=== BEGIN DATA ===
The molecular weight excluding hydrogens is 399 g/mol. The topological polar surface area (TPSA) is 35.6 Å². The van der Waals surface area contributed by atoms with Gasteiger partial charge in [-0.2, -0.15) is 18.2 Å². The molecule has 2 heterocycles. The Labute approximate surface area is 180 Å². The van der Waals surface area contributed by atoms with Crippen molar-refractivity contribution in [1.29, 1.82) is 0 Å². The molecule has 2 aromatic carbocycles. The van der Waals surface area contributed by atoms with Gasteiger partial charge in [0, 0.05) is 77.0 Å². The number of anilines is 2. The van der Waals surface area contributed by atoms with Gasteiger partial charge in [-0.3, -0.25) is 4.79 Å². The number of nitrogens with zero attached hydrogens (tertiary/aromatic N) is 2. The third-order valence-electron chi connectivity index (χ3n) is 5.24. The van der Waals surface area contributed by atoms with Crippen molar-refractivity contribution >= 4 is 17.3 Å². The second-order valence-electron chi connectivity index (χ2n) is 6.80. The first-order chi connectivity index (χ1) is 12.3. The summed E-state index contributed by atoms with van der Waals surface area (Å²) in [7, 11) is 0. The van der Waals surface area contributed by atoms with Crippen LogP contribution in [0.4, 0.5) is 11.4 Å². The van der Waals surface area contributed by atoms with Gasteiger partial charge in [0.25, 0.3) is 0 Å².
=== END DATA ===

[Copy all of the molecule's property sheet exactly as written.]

The molecular weight excluding hydrogens is 399 g/mol. The topological polar surface area (TPSA) is 35.6 Å². The van der Waals surface area contributed by atoms with Gasteiger partial charge in [-0.2, -0.15) is 18.2 Å². The molecule has 2 heterocycles. The Labute approximate surface area is 180 Å². The van der Waals surface area contributed by atoms with Crippen molar-refractivity contribution in [1.29, 1.82) is 0 Å². The molecule has 2 aromatic carbocycles. The van der Waals surface area contributed by atoms with Gasteiger partial charge in [0, 0.05) is 77.0 Å². The number of anilines is 2. The van der Waals surface area contributed by atoms with Gasteiger partial charge in [-0.3, -0.25) is 4.79 Å². The number of nitrogens with zero attached hydrogens (tertiary/aromatic N) is 2. The third-order valence-electron chi connectivity index (χ3n) is 5.24. The van der Waals surface area contributed by atoms with Crippen molar-refractivity contribution >= 4 is 17.3 Å². The second-order valence-electron chi connectivity index (χ2n) is 6.80. The first-order chi connectivity index (χ1) is 12.3. The summed E-state index contributed by atoms with van der Waals surface area (Å²) in [7, 11) is 0. The van der Waals surface area contributed by atoms with Crippen LogP contribution in [0.4, 0.5) is 11.4 Å². The van der Waals surface area contributed by atoms with Gasteiger partial charge in [0.25, 0.3) is 0 Å².